Rcpp multithreading surprise

Standard

I did a bit more work on the fasqtc package after investigating multithreading.

  1. I found that I could simply multithread an Rcpp function by using the parallel package and the mclapply() function. I suppose this makes sense but given the sometime painful complexity of doing this in C (or C++) code I just didn’t expect it to work.
  2. I was extra surprised that you can use mclapply() to split a list of fastq files to be handled by different processes and this gives a considerable speed up (~1/3rd faster with just 2 cores). Even though the processes are essentially reading from the same disk. Again I expected that reading from the disk would be a bottleneck that negated any multithreading gain. Apparently not.
  3. I read somewhere else (I cannot recall now) that if you set mclapply() to use more processes than you actually have cores this would be optimal. Again this sounded weird but it’s true!  mc.cores=detectCores()+1  ##FTW.

Oh yes and I finally ran build check and it all worked!

# This is the C++ workhorse using Rcpp, Armadillo and especially seqan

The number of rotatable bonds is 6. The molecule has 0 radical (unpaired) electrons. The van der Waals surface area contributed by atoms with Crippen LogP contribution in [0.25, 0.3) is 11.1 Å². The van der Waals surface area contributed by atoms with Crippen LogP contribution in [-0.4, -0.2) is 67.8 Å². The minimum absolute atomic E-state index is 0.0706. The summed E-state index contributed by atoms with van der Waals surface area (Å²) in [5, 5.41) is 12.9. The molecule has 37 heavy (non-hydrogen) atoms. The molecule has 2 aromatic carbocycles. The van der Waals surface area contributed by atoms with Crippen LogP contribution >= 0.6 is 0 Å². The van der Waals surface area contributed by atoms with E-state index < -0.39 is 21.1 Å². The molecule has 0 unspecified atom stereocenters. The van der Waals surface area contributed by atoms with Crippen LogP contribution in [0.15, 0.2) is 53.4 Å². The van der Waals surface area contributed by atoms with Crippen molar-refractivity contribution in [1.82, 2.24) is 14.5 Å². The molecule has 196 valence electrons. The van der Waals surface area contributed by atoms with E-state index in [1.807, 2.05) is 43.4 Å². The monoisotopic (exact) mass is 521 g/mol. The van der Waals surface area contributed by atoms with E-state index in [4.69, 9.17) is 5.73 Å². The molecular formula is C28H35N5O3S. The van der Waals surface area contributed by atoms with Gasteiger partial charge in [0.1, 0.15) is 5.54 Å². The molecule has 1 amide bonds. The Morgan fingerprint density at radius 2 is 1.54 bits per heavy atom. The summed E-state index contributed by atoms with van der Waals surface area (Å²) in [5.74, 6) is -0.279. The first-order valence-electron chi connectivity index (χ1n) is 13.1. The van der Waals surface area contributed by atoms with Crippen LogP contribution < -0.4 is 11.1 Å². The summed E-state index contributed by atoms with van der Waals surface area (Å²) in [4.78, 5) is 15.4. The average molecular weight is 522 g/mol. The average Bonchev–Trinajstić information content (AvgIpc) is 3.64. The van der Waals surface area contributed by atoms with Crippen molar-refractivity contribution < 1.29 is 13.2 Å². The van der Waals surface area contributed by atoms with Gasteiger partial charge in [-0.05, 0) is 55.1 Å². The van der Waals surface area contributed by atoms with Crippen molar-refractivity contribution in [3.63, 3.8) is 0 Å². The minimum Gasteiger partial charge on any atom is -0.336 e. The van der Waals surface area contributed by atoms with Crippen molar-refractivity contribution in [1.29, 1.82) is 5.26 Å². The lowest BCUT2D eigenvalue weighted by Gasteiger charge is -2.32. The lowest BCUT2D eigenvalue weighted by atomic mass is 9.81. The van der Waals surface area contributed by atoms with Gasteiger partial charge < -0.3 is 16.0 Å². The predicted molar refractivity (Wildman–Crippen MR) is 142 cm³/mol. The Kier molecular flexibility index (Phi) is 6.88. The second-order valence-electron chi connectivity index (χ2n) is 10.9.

# The resulting object contains all the necessary data for other functions.
# If mc=TRUE the the function will attempt parallel processing
# If sampled = FALSE all the fastq file wil be read, if sampled= TRUE the first 200K
fastqc= function(files, mc=TRUE, numreads= 200000)
{
  # for a single file
  if (length(files)==1)
    res= fastqCpp(files, numreads)

  # multi files multi core
  if (length(files) > 1 & mc==TRUE)
  {
    require(parallel)
    res= mclapply(X=files, FUN=fastqCpp, numreads=numreads, mc.preschedule=TRUE, mc.cores=detectCores()+1)  
  }

  # multi files single core
  if (length(files) > 1 & mc==FALSE)
  {
    res= lapply(X=files, FUN=fastqCpp, numreads=numreads)
  }

  return(res)
  #.Call("fastqCpp", file, package="fastqc")  
}

Created by Pretty R at inside-R.org

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